What to wear to a Catholic funeral?

(66 Posts)
EclecticShock Sat 12-May-12 19:59:39

I haven't been to a Catholic funeral before. What is acceptable attire?

They totally go in for neons and psychadelic patterns wink

AThingInYourLife Sat 12-May-12 20:02:52

Smart dress, muted colours.

SecretNutellaFix Sat 12-May-12 20:03:35

Same as for a normal funeral. Usually darker, sombre colours, unless something particular has been asked for e.g a specific colour.

Northey Sat 12-May-12 20:04:46

Smart trousers+top in muted colours also acceptable in my experience.

Ignore Happydogsaddog she's teasing you. My family are Catholic so I can say with authority that full Victorian mourning dress is required for Catholic funerals.

EclecticShock Sat 12-May-12 20:05:59

Ok so black suit or is a dress better?

Springforward Sat 12-May-12 20:06:06

The same as you would wear to any other funeral.

Springforward Sat 12-May-12 20:08:24

Whichever you feel most comfortable in. To my DM's I wore a black dress and a plum jacket.

EclecticShock Sat 12-May-12 20:10:23

Thanks smile

Ahh Theresa you ruined the fun.
Sorry OP, yes I am Catholic and they do get quite sniffy, so something dark and conservative. White blouse, black suit and courts are usually a safe bet, day make-up and neat hair, nothing overbearing on the perfume front

ChablisLover Sat 12-May-12 20:45:02

Yes. Whatever u would wear to a normal funeral. Smart and sombre. Usually dark colours. Best with a funeral to over dress rather than under dress .smart trousers, top and jacket or dress and jacket

AThingInYourLife Sat 12-May-12 20:47:39

Black suit is fine. Dress fine too.

Message withdrawn at poster's request.

Message withdrawn at poster's request.

Message withdrawn at poster's request.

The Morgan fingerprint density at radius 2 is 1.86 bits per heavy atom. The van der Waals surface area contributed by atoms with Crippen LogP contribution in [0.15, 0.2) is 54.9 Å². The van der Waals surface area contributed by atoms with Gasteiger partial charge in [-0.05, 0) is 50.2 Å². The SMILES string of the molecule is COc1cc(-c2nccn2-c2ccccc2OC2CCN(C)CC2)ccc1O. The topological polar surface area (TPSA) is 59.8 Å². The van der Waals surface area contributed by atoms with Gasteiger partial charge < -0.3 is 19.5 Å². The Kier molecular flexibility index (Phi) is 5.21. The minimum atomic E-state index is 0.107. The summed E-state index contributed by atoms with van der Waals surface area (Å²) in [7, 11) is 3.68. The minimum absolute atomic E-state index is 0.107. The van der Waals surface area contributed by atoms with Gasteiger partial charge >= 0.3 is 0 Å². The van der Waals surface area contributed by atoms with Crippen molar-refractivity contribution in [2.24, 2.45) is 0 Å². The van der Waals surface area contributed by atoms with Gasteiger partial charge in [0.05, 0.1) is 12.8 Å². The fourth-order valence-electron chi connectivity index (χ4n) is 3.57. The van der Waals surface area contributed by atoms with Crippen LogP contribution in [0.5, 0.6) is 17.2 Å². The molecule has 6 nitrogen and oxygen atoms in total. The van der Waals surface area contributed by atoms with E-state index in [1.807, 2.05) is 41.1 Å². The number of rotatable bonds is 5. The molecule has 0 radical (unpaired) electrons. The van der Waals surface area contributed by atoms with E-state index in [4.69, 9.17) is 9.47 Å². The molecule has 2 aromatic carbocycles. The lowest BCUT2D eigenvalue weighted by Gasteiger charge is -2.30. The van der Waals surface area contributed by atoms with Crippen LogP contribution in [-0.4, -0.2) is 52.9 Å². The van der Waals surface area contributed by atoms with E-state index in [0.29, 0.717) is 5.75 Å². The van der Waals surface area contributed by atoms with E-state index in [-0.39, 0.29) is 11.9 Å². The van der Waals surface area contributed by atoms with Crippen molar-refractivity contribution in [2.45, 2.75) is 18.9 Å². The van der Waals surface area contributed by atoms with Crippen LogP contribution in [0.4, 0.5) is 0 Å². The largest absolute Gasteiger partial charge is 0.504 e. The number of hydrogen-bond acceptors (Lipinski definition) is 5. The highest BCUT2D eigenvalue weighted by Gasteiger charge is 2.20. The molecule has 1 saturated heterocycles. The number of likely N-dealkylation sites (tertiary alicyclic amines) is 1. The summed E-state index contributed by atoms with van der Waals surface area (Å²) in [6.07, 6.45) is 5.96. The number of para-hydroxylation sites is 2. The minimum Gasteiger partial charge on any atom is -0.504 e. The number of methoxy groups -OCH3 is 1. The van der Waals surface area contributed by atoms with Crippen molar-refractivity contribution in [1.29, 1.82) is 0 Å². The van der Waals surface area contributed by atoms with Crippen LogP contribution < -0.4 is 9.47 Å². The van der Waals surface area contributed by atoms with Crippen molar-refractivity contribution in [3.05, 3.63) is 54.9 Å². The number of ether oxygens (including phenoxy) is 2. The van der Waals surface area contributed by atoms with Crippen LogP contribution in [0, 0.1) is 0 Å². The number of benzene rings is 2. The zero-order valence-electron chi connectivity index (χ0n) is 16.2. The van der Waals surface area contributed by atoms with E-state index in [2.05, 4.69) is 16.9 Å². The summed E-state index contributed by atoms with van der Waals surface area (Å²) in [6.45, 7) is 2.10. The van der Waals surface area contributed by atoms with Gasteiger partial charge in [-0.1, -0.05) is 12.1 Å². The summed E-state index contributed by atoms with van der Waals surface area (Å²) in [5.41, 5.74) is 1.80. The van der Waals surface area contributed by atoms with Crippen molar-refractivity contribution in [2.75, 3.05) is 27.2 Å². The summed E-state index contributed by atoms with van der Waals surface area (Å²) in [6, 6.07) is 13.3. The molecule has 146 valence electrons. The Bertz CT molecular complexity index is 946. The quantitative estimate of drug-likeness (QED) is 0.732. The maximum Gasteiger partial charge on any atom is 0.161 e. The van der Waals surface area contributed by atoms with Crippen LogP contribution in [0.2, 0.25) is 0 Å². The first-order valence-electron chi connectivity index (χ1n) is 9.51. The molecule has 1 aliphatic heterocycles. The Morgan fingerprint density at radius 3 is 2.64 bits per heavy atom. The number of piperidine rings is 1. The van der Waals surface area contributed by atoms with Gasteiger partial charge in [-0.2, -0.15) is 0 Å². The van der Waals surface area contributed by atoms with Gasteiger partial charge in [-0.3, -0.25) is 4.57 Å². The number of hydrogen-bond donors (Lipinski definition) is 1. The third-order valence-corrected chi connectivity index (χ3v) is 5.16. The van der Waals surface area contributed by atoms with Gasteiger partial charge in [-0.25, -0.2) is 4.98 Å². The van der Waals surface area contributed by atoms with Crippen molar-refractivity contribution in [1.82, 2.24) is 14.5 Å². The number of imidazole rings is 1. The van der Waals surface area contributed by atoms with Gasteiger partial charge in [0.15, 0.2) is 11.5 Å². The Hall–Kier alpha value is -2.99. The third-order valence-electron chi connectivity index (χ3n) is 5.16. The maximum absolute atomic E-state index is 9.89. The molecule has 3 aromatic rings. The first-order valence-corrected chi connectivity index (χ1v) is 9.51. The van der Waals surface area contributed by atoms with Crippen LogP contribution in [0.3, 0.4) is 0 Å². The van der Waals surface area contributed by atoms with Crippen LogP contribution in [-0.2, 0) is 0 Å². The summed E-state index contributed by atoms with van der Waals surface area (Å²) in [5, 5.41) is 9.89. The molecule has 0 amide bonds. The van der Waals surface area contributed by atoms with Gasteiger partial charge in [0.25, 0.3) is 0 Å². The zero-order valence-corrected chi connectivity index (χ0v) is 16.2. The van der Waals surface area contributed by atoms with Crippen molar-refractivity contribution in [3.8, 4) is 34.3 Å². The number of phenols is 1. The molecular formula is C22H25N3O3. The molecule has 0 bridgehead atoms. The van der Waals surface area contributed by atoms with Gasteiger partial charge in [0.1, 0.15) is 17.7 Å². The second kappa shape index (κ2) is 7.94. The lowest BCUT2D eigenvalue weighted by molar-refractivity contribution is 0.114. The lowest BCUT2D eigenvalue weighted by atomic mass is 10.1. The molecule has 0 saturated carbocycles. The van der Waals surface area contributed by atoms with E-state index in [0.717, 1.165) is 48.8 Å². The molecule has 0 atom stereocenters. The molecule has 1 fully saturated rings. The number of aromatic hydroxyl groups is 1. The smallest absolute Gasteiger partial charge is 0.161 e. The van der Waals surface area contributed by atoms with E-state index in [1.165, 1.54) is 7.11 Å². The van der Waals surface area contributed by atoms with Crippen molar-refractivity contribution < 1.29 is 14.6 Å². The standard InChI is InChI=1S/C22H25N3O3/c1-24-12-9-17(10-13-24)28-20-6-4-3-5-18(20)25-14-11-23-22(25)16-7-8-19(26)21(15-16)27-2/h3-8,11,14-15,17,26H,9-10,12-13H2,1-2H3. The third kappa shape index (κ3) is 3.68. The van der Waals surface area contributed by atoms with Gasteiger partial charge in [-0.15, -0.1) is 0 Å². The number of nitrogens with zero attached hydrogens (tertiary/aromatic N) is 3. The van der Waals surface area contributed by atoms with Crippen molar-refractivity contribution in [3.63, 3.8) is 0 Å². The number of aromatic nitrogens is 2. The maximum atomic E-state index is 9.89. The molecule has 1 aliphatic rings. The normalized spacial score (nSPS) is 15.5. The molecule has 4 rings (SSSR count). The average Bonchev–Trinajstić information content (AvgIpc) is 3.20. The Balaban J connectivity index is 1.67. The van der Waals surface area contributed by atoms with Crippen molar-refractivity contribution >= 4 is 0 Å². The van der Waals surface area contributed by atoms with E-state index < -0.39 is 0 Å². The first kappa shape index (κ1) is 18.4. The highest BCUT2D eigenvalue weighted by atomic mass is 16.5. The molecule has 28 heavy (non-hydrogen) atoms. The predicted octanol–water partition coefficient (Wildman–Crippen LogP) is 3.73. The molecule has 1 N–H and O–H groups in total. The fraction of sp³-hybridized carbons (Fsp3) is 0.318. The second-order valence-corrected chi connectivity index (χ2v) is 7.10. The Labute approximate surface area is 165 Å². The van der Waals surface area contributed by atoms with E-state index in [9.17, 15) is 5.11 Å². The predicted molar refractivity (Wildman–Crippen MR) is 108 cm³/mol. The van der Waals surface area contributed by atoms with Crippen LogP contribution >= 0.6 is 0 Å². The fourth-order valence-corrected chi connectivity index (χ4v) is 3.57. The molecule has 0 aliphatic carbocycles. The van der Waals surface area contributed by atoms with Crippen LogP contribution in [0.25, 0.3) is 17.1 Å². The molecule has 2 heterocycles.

Springforward Sat 12-May-12 20:55:23

Thinking back, I went quite glam to DM's funeral - good pair of heels, hair put up by hairdresser, strong waterproof make up - because she always said she liked to see me that way and not dressed down. Bit silly I guess, but felt right to me.

EclecticShock Sat 12-May-12 20:58:22

It's my FIL funeral, just want to make sure I don't show DP up.

MrsLettuce Sat 12-May-12 21:04:37

Sorry for your loss Eclectic.

I'd go very conservative - black dress, jacket & shoes. Or maybe black blouse and skirt.

Do youu have suitable stuff?

fedupworking Sat 12-May-12 21:10:00

Orange lol

Sorry for your loss. Black not necessary, can be seen as ostentatious, go for muted colours.

wigglesrock Sat 12-May-12 21:14:53

What you would wear to a job interview, no need for black or dress - trousers are fine.

MrsLettuce Sat 12-May-12 21:17:16

Yes, I agree. as a younger woman trouser are fine too. Did mean to put that.

WipsGlitter Sat 12-May-12 21:18:31

I'm catholic and id say black, no hat.

Ostentatious???? Never heard that. confused

Oh so sorry op...realise I may have been insensitive.thanks
Wear whatever you would to any funeral, sedate, dark colours, conservative.
Really apologise.

I agree with MrsLettuce. Definitely wear something conservative. Outfits in mainly black, dark grey or navy blue are fine. It can be quite difficult to find something suitable if the weather is warm and sunny. If you are part of the main funeral party then you will feel as if people notice what you are wearing more than if you were on the outskirts IYSWIM.

For my dad's and my grandma's funerals I wore a black skirt, white blouse and black jacket with a dark coat over (winter funerals). For DH's aunt I wore a black and grey patterned dress with a black jacket (summer time).

Sorry for your loss.

Annunziata Sat 12-May-12 21:31:12

Definitely black. Try to make sure your dress covers your knees and shoulders. Smart shoes but if you're not good with heels go for flats, a marble floor is quite slippy. Can't remember if there are collections at funerals, but best to take a couple of pound coins if they pass round a plate. Sorry for your loss.

EclecticShock Sat 12-May-12 21:35:05

Thanks everyone, was wondering about overinf knees and shoulders etc. no worries about the humorous posts, I realise I didn't make it clear that I was part of the funeral party. Plus there will be some quite conservative (elder) Famuly members who are Catholics there, so just wanted to check the protocol smile

Having been to several RC funerals in the last couple of years, I can advise that all black is no longer the done thing.